The NYCLU has sent three separate letters to Schools Chancellor Joel Klein asking for information on Department of Education policies governing school safety agents and police officers assigned to work in city schools. The Chancellor has yet to provide satisfactory answers to the letters, said the NYCLU.
A copy of the most recent letter follows:
April 21, 2005
Chancellor Joel I. Klein
New York City Department of Education
52 Chambers Street, Room 320, B4
New York, NY 10007
Dear Chancellor Klein:
We write to raise serious concerns about three recent incidents in which school safety personnel have interfered with the authority of school officials and undermined education. These incidents raise the same type of concerns that we have identified in previous letters — and that you have failed to address. In our letters, we have requested all written policies from your agency governing school safety agents and police officers assigned to schools, apart from the NYPD Patrol Guide and the Chancellor’s Regulations. We have also raised several important issues related to school safety, the relationship between school safety personnel and school officials, and the authority of principals over their schools. We have asked to meet with the Department of Education in order to discuss these issues.
Regrettably, we have received no satisfactory response to our concerns and requests. Accordingly, we renew our requests for written policies governing school safety personnel and for a meeting with you. We urge you to meet with us before May 1, when students return to school after their spring recess, to discuss possible solutions to the concerns raised in our earlier letters to you.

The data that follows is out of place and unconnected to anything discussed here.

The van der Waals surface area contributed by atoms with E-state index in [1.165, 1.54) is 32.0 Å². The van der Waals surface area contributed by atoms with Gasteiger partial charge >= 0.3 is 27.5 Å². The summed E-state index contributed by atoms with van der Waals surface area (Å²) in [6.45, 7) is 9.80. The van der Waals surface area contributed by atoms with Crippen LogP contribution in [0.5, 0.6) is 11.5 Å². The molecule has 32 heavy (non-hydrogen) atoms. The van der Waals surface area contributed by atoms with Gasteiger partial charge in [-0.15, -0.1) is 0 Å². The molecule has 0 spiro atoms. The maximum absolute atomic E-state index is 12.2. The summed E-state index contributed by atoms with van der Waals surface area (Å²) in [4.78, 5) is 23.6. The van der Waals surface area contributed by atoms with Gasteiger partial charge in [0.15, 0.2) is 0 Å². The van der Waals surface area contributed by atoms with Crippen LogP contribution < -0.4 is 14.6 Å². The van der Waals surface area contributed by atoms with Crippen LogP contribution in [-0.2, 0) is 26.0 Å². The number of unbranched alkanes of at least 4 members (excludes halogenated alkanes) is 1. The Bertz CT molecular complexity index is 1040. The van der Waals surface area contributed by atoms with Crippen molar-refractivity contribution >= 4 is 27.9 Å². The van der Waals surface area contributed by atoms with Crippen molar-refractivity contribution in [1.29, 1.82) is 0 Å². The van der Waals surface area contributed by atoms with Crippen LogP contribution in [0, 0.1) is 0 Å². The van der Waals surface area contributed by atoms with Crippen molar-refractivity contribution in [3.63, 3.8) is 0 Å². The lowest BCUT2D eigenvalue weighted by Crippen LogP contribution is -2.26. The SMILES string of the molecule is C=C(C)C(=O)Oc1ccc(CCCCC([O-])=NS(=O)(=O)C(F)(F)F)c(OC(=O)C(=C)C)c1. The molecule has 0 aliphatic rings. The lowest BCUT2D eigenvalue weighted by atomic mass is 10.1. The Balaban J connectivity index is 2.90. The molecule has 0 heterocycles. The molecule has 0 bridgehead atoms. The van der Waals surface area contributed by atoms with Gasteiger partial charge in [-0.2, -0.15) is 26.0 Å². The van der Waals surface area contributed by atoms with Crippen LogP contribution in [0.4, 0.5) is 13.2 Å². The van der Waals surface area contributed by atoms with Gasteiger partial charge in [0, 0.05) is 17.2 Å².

April 7 was parent-teacher night in the city public schools. Adlai Stevenson High School, a large impact school that houses several small schools, had scheduled its parent-teacher conferences to begin at 5:30 p.m. Bronx Guild High School and Pablo Neruda High School, two of the small schools within Stevenson, had scheduled their conferences to begin at 5:00 p.m. To ensure that their parents would be able to enter the school in time for their conferences, the schools secured a permit from the Department of Education (copy enclosed) allowing parents into the building before 5:30 p.m. However, when Bronx Guild and Pablo Neruda parents showed up at 5:00 for their scheduled conferences, school safety personnel refused to allow them to enter the Stevenson building. The Bronx Guild interim principal and the Pablo Neruda principal arrived to show the school safety personnel the Department of Education permit they had secured, but the school safety personnel said that these principals did not have any authority. The school safety personnel refused to let the parents in until the Stevenson assistant principal arrived on the scene, about 20 minutes later.